A lot of athletes I work with are uncomfortable training at such a low effort. Since they don’t get tired, they mistakenly (but understandably) feel that not much is happening. But that’s usually a sign that they’re doing it right.2
The Body’s Response to Low Intensity
Low intensity training develops the aerobic system, which uses stored body fat as well as oxygen to meet the majority of the body’s energy needs. Although it can’t produce energy quickly, the aerobic system is very efficient, and can provide a steady supply of fuel for hours at a time.
There are a number of aerobic adaptations that occur as a result of low-intensity training. The heart responds by increasing the strength of its contractions as well as its overall size, allowing more blood to be pumped with each beat and resulting in greater overall efficiency. This is why one of the hallmark signs of an improving aerobic system is a drop in resting heart rate—the heart just doesn’t have to work as hard to deliver oxygen to the body.
There are also changes that happen to the muscles themselves. Additional capillary beds, the smallest branches of the circulatory system, get created near the working muscles and allow more oxygen-rich blood to reach them. Individual muscle cells also generate more mitochondria and aerobic enzymes, both of which improve the rate at which they can produce energy aerobically.3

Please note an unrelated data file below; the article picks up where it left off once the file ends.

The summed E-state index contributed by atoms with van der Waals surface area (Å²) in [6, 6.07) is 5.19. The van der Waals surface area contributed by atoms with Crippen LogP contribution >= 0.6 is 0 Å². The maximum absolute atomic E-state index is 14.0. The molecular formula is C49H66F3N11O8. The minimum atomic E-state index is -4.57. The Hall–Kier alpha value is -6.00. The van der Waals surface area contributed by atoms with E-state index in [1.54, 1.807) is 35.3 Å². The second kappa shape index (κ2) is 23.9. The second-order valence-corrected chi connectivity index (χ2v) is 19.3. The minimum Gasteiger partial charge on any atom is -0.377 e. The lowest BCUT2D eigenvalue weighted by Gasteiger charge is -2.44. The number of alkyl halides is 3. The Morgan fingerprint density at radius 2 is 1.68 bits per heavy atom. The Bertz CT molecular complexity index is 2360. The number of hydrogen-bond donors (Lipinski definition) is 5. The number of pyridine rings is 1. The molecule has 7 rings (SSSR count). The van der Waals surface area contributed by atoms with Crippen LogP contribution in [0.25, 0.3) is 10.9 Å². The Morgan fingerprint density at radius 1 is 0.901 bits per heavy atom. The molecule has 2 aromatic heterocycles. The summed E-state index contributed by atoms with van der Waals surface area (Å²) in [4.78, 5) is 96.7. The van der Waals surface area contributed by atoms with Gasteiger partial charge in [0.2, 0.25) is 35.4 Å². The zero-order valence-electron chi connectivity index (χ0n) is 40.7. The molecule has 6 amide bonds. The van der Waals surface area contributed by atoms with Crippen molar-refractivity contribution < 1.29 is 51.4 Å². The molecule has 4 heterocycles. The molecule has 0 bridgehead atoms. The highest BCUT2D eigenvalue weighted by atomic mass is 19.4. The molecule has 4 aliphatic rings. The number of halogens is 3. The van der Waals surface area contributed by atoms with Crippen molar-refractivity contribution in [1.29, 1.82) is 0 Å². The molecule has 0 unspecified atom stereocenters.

The Value for High Intensity Athletes
A healthy, robust aerobic system is something that all people, regardless of whether they’re an athlete or not, strive to achieve. But the biggest benefit for an athlete is improved recovery from high intensity activity. Athletes with better aerobic energy systems are simply able to absorb and recover from more intense efforts faster and easier than others.
As part of my assessment protocol with athletes, I often have them ramp their heart rate up as high as possible through short, repeated sprints, and then monitor them for a few minutes after they finish. An athlete with a well-developed aerobic system will get their heart rate back down to a comfortable 130-140 beats per minute after 60-seconds of hitting their max, whereas poorly conditioned athletes are still huffing and puffing with their heart rate jacked up into the 160s.
An athlete’s inability to quickly recover means a heavier dependence on their anaerobic system for energy. The anaerobic system can generate a lot of energy in a short amount of time, but produces a ton of muscular damage and metabolic waste when used too much, making it difficult to recover from.